A Multi-Sensor Array To Measure Anisotropic Thermal Conductivity Of Tissue

Document Type

Conference Proceeding

Publication Date


Published In

Proceedings Of The Fourteenth Annual Northeast Bioengineering Conference


Recent advances in the theory of bioheat transfer suggest that perfused tissue might be modeled best by a thermally conductive solid with a perfusion-dependent conductivity. The blood perfusion is believed to enhance the conductivity anisotropically in the direction of thermally significant counter current blood vessels. Traditionally, heat transfer in tissue has been modeled as an isotropic heat sink. Due to the directional nature of recent theory, single point probes cannot adequately quantify the thermal characteristics of tissue. The theoretical analysis and hardware design of a multiple sensor probe that can be used to determine the coefficients of the thermal conductivity tensor are presented. The probe consists of an array of thermistors with the central thermistor acting as a heat source and the surrounding thermistors as temperature sensors. The system is computer-controlled and heating is done either in a pulse-decay mode or as a step input of power. Results of model calculations and of tests on a prototype are presented.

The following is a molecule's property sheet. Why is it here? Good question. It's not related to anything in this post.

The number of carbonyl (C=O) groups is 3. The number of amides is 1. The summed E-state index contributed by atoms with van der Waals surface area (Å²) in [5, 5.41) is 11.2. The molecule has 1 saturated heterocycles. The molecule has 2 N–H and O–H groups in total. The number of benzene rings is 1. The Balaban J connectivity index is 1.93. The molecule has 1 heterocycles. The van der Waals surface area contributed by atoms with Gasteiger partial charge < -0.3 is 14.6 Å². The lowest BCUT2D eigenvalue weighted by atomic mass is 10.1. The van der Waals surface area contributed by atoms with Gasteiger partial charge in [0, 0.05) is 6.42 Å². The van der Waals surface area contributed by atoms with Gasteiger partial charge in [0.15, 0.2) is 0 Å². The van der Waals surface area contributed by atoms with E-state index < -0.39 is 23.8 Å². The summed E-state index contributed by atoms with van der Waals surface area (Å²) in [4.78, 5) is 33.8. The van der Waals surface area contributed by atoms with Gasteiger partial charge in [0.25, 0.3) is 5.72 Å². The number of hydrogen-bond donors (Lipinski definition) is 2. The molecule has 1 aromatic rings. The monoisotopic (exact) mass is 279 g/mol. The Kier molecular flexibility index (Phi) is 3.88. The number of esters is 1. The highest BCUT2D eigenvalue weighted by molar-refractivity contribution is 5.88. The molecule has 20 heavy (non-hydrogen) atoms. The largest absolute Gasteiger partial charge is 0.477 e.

Thermal conductivity, Conductivity measurement, Anisotropic magnetoresistance, Probes, Thermistors, Heat sinks, Heat transfer, Sensor arrays, Solid modeling, Blood


Fourteenth Annual Northeast Bioengineering Conference

Conference Dates

March 10-11, 1988

Conference Location

Durham, NH

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